People who conserve energy should not be punished with higher taxes. They should be rewarded with tax credits and other incentives. That’s one of the underlying premises behind the tax-free energy plan recently unveiled by House Republicans at the State Capitol. Most state leaders agree on the pursuit of energy independence, but we are not in stride on the manner in which we achieve it.
There are distinct differences between the two approaches that were recently presented. On September 24, Gov. Ed Rendell re-introduced his “Energy Independence Strategy." Two key elements of the plan are a new tax on consumer electric bills and the use of so-called “smart meters," which could cost the average Pennsylvania family up to $250.
The governor wants to borrow $850 million in a bond issue to fund his initiatives, and to repay the money through the surcharge on electric bills that would average $5.40 a year for residential customers and would be capped at $10,000 for industrial users. The money from the new tax would be used for corporate welfare for energy companies and rebates for consumers who buy energy-efficient refrigerators and room air conditioners.
This plan of attack focuses too much on borrowing, a consistent theme of the Rendell Administration, and taking money out of taxpayers’ wallets. A better option would include something that puts money back into those same wallets. Enter “Energy for PA,” the House Republican plan to achieve energy independence.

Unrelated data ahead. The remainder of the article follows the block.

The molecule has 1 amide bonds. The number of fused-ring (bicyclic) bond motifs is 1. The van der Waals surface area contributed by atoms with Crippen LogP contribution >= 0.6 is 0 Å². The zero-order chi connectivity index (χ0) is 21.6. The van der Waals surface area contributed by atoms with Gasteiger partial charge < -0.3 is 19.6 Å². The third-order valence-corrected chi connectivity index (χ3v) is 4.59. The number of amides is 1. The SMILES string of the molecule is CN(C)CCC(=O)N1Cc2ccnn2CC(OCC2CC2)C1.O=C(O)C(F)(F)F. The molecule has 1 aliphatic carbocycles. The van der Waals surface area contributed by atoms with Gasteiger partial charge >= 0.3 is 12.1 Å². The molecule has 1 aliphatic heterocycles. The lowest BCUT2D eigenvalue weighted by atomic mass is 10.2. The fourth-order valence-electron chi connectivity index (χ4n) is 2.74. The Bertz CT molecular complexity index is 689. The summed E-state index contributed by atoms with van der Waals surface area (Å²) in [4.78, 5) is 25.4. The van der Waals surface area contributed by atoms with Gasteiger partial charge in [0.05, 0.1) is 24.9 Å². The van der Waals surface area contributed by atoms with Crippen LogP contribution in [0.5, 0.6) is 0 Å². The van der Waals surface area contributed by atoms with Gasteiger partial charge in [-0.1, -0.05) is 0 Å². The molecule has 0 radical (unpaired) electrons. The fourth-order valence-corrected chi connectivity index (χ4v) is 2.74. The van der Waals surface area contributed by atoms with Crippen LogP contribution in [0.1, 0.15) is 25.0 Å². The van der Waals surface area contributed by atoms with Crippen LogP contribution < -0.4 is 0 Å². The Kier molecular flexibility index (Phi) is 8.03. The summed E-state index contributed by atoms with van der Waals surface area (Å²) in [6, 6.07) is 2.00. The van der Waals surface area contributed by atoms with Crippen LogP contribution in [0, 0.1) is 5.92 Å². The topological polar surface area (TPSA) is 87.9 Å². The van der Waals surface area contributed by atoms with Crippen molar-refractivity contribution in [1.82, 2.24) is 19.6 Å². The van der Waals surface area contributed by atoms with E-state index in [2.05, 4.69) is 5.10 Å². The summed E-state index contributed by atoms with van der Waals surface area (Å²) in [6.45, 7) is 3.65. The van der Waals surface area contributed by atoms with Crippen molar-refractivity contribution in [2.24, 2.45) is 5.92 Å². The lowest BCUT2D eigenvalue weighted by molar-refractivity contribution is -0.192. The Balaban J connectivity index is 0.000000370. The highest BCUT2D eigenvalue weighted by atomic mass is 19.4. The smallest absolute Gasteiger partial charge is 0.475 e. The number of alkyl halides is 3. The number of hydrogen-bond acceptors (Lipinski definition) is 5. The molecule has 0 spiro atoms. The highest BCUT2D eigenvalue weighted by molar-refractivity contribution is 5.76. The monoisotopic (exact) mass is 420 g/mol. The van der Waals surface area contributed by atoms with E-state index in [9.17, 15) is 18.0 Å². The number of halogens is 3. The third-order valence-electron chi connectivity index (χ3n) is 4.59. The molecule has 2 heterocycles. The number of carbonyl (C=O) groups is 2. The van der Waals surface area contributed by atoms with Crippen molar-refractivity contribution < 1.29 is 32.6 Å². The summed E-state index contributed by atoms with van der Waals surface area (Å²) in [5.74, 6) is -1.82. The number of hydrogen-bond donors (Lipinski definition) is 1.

Here are the four elements of the plan and some of their highlights:
- “Conserve More, Save More"- Exempts energy-efficient appliances from state sales tax and creates a state sales tax deduction of up to $1,500 for energy-efficient upgrades to a taxpayer’s primary residence.
- “Leading by Example"- Reduces state government energy use by 10 percent by 2010 and calls for more use of hybrid vehicles in the state automobile fleet.
- “Self-Reliant PA"- Offers tax credits to Pennsylvania companies that produce alternative fuels, alternative-fueled vehicles or alternative energy power systems and grants of up to $5,000 to help residents pay for the construction of homes with alternative energy gathering systems.
- “Enhanced Oversight"- Streamlines the Pennsylvania Department of Environmental Protection (DEP) permitting process for energy projects, creating new jobs while protecting the environment.
What has been crafted by House Republicans is a plan to empower and incentivize consumers, while putting more of their hard-earned money back in their pockets. Everyone from the person on the street to the people in state government will be encouraged to be more responsible consumers. The positive results will be seen in taxpayers' checkbooks.
All along, Republicans have agreed with the governor’s desire to move Pennsylvania in a different direction, energy-wise. Time was just needed to come up with a plan, as opposed to voting on an idea that was hurriedly put together and placed in front of legislators to be voted on. This is too important of an issue to be rushed through the legislature as the Governor tried to do during the recent debate on the state budget.
“Energy for PA" is the way to go. It will produce savings everywhere from local neighborhoods to the State Capitol in Harrisburg, and is the consumer-friendly approach to proceeding down the path toward energy independence.
Rep. Dave Hickernell
Pennsylvania House of Representatives
House Republican Public Relations